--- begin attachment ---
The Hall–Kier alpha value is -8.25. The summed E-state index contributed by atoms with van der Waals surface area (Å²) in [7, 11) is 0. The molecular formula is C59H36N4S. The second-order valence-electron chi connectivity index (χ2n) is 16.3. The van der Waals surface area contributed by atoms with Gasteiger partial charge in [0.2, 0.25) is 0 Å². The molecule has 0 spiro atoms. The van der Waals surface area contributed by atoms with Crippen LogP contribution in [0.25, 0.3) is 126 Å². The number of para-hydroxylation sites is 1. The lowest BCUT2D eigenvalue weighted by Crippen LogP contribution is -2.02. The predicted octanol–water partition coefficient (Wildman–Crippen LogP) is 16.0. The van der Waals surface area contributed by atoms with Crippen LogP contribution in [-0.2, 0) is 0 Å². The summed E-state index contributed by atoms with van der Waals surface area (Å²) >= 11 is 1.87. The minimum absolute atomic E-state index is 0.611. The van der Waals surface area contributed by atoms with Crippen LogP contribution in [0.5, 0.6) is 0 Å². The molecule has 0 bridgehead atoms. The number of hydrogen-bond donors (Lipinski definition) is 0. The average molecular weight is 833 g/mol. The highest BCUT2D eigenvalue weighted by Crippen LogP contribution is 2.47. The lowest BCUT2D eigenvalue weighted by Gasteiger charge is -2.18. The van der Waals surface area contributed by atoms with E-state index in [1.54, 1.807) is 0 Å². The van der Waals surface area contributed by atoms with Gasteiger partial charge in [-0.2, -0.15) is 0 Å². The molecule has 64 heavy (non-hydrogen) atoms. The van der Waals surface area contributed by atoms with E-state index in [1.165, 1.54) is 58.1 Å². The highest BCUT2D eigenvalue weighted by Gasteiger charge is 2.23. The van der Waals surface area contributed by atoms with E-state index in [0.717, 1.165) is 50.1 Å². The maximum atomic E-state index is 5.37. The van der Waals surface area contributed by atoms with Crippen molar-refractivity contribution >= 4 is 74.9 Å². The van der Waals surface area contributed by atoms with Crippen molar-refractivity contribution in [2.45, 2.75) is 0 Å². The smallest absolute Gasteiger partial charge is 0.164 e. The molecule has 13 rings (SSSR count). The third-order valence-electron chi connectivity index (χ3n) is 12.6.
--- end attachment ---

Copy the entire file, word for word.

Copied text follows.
The Hall–Kier alpha value is -8.25. The summed E-state index contributed by atoms with van der Waals surface area (Å²) in [7, 11) is 0. The molecular formula is C59H36N4S. The second-order valence-electron chi connectivity index (χ2n) is 16.3. The van der Waals surface area contributed by atoms with Gasteiger partial charge in [0.2, 0.25) is 0 Å². The molecule has 0 spiro atoms. The van der Waals surface area contributed by atoms with Crippen LogP contribution in [0.25, 0.3) is 126 Å². The number of para-hydroxylation sites is 1. The lowest BCUT2D eigenvalue weighted by Crippen LogP contribution is -2.02. The predicted octanol–water partition coefficient (Wildman–Crippen LogP) is 16.0. The van der Waals surface area contributed by atoms with Crippen LogP contribution in [-0.2, 0) is 0 Å². The summed E-state index contributed by atoms with van der Waals surface area (Å²) >= 11 is 1.87. The minimum absolute atomic E-state index is 0.611. The van der Waals surface area contributed by atoms with Crippen LogP contribution in [0.5, 0.6) is 0 Å². The molecule has 0 bridgehead atoms. The number of hydrogen-bond donors (Lipinski definition) is 0. The average molecular weight is 833 g/mol. The highest BCUT2D eigenvalue weighted by Crippen LogP contribution is 2.47. The lowest BCUT2D eigenvalue weighted by Gasteiger charge is -2.18. The van der Waals surface area contributed by atoms with E-state index in [1.54, 1.807) is 0 Å². The van der Waals surface area contributed by atoms with Gasteiger partial charge in [-0.2, -0.15) is 0 Å². The molecule has 64 heavy (non-hydrogen) atoms. The van der Waals surface area contributed by atoms with E-state index in [1.165, 1.54) is 58.1 Å². The highest BCUT2D eigenvalue weighted by Gasteiger charge is 2.23. The van der Waals surface area contributed by atoms with E-state index in [0.717, 1.165) is 50.1 Å². The maximum atomic E-state index is 5.37. The van der Waals surface area contributed by atoms with Crippen molar-refractivity contribution >= 4 is 74.9 Å². The van der Waals surface area contributed by atoms with Crippen molar-refractivity contribution in [2.45, 2.75) is 0 Å². The smallest absolute Gasteiger partial charge is 0.164 e. The molecule has 13 rings (SSSR count). The third-order valence-electron chi connectivity index (χ3n) is 12.6.